Graphic by Juliette Baxter
In an unprecedented and entirely unpredictable move, a local individual, [REDACTED], has officially lost their goddamn mind when it comes to cis people telling them what’s what. “Look,” they said in an exclusive interview with Bossy, “the next person who tries to tell me my pronouns aren’t grammatically correct is getting a dictionary to the jaw!” [REDACTED], a humble Gender Studies student and part-time vegan, has stated that they are becoming increasingly frustrated when, during ice-breakers and other associated torture rituals, someone comments on their pronouns. “Enough is enough,” they have announced. “’They’ is singular and it’s my pronoun. Case closed.”
Cis rights activists have contested [REDACTED]’s claims, citing that in Western society ‘they’ is considered a plural pronoun, and there’s nothing anyone can say or do to adjust this constant, untenable law. This response, which arrived at Bossy HQ via carrier pigeon after being dictated to the village cleric, has not deterred [REDACTED]’s ire. When [REDACTED] sent back a fully annotated bibliography outlining that ‘they’ has been used as a singular pronoun since at least the 16th century, the cis activists dismissed the research as it was in MLA format.
“It’s funny how cis people only care about proper grammar when trans people have something to say about it,” [REDACTED] said, taking a sip of their tea. “How about that.”
In a recent survey, 69% of local residents reported feeling ‘uneasy’ in [REDACTED]’s presence. One concerned citizen noted that “it’s not [their] fault that some people are so sensitive”, while another pointed out that, statistically speaking, a majority of people are unfamiliar with “gender nonsense” and therefore should not have to “bow to the liberal agenda”. In his nightly podcast, law student and Ramsey Centre advocate Charles Reynolds criticised [REDACTED]’s statement, citing personal experience as evidence that their claims are unfounded. Despite only having three listeners that night, Reynolds’ rant has gone viral, inciting further tension in what feminist scholars are calling ‘The New Sex Wars’.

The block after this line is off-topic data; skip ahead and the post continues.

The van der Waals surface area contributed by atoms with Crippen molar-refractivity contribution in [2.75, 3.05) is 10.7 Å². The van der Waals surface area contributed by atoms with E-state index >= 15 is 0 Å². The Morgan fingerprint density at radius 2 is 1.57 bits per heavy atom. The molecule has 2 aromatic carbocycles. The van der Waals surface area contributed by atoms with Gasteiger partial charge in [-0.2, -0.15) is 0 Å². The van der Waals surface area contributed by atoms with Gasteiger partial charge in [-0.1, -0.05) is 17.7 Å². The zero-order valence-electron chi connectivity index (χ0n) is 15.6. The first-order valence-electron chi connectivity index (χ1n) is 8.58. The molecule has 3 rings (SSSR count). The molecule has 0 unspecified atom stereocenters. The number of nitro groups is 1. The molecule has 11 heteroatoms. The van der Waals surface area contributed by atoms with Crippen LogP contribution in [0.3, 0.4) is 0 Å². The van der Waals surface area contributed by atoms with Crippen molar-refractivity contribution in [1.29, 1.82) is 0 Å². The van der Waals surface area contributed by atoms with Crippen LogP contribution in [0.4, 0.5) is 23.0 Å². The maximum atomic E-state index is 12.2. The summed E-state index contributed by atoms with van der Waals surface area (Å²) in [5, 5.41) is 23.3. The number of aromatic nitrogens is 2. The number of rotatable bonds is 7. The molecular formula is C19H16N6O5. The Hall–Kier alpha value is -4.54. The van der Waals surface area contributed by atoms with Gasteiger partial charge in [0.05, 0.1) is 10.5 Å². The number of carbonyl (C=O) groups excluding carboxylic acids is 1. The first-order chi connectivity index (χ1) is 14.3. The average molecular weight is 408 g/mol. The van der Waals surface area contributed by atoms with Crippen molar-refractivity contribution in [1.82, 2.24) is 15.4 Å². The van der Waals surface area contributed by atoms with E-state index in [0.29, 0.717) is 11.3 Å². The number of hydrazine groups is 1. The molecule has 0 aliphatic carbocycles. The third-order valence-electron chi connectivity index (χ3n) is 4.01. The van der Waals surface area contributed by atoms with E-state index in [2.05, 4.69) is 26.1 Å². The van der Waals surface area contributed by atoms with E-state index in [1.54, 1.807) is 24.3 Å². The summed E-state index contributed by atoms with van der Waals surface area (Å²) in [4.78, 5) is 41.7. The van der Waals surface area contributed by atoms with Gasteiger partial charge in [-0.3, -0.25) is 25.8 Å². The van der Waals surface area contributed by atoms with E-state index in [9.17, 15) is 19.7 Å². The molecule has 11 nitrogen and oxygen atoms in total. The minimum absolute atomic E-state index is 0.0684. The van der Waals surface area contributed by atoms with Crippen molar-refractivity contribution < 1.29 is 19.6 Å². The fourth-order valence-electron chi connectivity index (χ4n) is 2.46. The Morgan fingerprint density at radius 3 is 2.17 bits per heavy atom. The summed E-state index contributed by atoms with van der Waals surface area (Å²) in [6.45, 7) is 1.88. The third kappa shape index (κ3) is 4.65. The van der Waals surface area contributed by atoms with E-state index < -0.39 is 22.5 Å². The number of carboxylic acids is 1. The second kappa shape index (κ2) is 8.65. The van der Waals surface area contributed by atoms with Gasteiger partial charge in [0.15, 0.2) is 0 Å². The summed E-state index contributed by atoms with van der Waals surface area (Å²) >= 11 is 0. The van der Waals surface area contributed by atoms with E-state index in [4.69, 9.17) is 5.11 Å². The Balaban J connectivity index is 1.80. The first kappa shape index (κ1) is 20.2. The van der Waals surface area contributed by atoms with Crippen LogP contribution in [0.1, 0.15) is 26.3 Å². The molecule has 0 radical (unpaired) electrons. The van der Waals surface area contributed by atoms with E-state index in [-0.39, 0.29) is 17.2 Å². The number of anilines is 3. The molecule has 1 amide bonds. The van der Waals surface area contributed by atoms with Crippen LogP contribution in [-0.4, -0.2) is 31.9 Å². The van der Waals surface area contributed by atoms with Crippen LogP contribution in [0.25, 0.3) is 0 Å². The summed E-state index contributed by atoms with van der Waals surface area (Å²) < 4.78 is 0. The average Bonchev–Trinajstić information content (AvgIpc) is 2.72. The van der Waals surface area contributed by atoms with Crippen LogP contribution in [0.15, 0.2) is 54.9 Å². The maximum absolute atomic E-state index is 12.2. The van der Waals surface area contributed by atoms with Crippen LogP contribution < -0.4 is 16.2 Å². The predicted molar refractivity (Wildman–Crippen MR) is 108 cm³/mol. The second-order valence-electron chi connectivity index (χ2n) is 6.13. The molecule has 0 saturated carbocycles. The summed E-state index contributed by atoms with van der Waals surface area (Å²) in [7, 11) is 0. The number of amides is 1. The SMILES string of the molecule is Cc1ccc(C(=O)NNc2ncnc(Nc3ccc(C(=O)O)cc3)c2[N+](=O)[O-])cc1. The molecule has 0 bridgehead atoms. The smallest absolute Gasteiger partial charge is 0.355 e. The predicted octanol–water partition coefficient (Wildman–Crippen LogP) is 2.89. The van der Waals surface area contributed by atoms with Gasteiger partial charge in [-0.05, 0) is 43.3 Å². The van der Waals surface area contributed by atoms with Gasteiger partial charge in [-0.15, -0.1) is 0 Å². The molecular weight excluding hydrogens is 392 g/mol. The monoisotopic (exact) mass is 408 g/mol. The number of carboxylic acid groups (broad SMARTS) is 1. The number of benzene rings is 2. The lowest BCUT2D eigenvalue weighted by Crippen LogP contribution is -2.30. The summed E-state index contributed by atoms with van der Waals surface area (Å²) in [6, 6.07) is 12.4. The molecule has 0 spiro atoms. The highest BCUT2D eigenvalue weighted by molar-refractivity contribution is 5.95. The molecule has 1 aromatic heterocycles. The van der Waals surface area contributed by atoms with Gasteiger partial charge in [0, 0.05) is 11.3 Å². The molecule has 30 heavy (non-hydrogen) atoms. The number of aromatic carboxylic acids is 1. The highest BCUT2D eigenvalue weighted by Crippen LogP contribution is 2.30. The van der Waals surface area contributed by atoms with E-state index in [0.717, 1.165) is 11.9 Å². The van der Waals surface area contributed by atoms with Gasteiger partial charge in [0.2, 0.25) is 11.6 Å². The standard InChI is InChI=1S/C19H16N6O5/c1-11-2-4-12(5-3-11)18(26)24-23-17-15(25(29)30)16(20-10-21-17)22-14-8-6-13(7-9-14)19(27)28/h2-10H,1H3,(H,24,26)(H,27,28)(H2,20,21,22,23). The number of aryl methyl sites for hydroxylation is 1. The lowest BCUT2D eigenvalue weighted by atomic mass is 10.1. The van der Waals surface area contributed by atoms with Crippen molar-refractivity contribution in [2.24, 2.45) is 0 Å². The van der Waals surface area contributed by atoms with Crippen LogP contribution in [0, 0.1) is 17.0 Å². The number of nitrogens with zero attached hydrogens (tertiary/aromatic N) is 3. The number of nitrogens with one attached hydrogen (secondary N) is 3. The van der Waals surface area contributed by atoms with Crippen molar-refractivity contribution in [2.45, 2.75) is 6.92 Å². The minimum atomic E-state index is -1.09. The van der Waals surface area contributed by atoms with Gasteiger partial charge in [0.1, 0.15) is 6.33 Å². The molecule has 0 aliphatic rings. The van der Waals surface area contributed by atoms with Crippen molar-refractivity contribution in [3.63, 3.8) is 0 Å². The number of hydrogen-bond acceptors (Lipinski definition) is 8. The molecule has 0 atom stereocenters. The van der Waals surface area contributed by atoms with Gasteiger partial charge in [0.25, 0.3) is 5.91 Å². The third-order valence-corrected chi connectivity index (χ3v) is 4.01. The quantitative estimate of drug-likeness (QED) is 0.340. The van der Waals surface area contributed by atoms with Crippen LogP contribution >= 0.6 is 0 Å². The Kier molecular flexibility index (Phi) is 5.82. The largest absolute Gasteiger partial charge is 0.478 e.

“While Sex Wars of the past were concerned with topics such as pornography and sexual liberation, the New Sex Wars are about gender and how preconceived notions of it are being criticised by transgender people,” Professor Veronica McDonald, University of Eastern Australia, writes in Gender Quarterly. Her research into the Battle of Caitlyn Jenner (2015) revealed that while many cis people are “totally cool” with people “doing their thing”, they take significant offense to being told their behaviours and the thought processes behind them are reductive. McDonald has since issued an apology, citing rising hostility from the new right as grounds for retraction. Reynolds, as well as other gender-critical academics, have taken this to mean that she agrees with them.
But what does this mean for [REDACTED]? When asked what their next move was, they shrugged and said they weren’t sure. They’ve received this reception regarding their pronouns ever since they came out as non-binary, and nothing they have said or done has made a difference to how cis people treat them. When Bossy suggested making a Facebook post outlining their frustrations, [REDACTED] pointed to the fifty similar posts they had already made this year, along with a plethora of shared Buzzfeed articles and the occasional VICE interview. “There’s not much I can do,” they said, thinking carefully. “Unless…”
Two days later internet connections went down across town; cis rights activists point the finger at [REDACTED] and their “crazy gender powers”. While it is true that non-binary people are immensely more powerful than their cisgender compatriots, Wi-Fi manipulation has not been recorded among their vast and impressive list of abilities. However, Bossy will keep you updated as the situation progresses.